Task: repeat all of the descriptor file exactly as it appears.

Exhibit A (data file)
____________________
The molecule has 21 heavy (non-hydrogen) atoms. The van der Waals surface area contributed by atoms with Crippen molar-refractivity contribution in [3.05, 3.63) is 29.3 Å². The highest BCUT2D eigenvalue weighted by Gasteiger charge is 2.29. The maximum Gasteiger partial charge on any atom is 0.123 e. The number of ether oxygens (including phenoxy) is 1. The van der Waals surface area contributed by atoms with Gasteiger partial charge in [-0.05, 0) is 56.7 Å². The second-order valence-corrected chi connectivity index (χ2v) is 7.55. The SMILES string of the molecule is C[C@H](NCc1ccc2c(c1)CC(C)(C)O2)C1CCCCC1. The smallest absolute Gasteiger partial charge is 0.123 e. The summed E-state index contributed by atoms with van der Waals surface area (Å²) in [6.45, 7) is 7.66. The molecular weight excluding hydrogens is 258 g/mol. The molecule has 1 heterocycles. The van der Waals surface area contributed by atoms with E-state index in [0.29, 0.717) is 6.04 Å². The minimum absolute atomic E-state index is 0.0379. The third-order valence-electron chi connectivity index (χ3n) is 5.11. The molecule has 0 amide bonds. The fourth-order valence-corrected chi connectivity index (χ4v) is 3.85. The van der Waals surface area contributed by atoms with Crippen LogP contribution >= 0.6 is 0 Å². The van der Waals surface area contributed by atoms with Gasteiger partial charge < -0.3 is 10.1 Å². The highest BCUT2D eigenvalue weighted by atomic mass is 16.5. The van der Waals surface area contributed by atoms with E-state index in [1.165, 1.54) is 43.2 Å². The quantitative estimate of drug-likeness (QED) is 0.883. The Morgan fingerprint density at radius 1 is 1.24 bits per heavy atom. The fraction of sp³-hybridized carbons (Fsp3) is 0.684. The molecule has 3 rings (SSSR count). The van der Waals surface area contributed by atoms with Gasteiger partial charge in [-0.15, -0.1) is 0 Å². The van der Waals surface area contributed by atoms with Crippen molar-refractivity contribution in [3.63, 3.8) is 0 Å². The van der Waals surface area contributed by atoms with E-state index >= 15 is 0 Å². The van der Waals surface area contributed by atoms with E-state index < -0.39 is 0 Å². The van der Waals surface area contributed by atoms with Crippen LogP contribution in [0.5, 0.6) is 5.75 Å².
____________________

The molecule has 21 heavy (non-hydrogen) atoms. The van der Waals surface area contributed by atoms with Crippen molar-refractivity contribution in [3.05, 3.63) is 29.3 Å². The highest BCUT2D eigenvalue weighted by Gasteiger charge is 2.29. The maximum Gasteiger partial charge on any atom is 0.123 e. The number of ether oxygens (including phenoxy) is 1. The van der Waals surface area contributed by atoms with Gasteiger partial charge in [-0.05, 0) is 56.7 Å². The second-order valence-corrected chi connectivity index (χ2v) is 7.55. The SMILES string of the molecule is C[C@H](NCc1ccc2c(c1)CC(C)(C)O2)C1CCCCC1. The smallest absolute Gasteiger partial charge is 0.123 e. The summed E-state index contributed by atoms with van der Waals surface area (Å²) in [6.45, 7) is 7.66. The molecular weight excluding hydrogens is 258 g/mol. The molecule has 1 heterocycles. The van der Waals surface area contributed by atoms with E-state index in [0.29, 0.717) is 6.04 Å². The minimum absolute atomic E-state index is 0.0379. The third-order valence-electron chi connectivity index (χ3n) is 5.11. The molecule has 0 amide bonds. The fourth-order valence-corrected chi connectivity index (χ4v) is 3.85. The van der Waals surface area contributed by atoms with Crippen LogP contribution >= 0.6 is 0 Å². The van der Waals surface area contributed by atoms with Gasteiger partial charge < -0.3 is 10.1 Å². The highest BCUT2D eigenvalue weighted by atomic mass is 16.5. The van der Waals surface area contributed by atoms with E-state index in [1.165, 1.54) is 43.2 Å². The quantitative estimate of drug-likeness (QED) is 0.883. The Morgan fingerprint density at radius 1 is 1.24 bits per heavy atom. The fraction of sp³-hybridized carbons (Fsp3) is 0.684. The molecule has 3 rings (SSSR count). The van der Waals surface area contributed by atoms with Gasteiger partial charge in [-0.15, -0.1) is 0 Å². The van der Waals surface area contributed by atoms with Crippen molar-refractivity contribution in [3.63, 3.8) is 0 Å². The van der Waals surface area contributed by atoms with E-state index >= 15 is 0 Å². The van der Waals surface area contributed by atoms with E-state index < -0.39 is 0 Å². The van der Waals surface area contributed by atoms with Crippen LogP contribution in [0.5, 0.6) is 5.75 Å².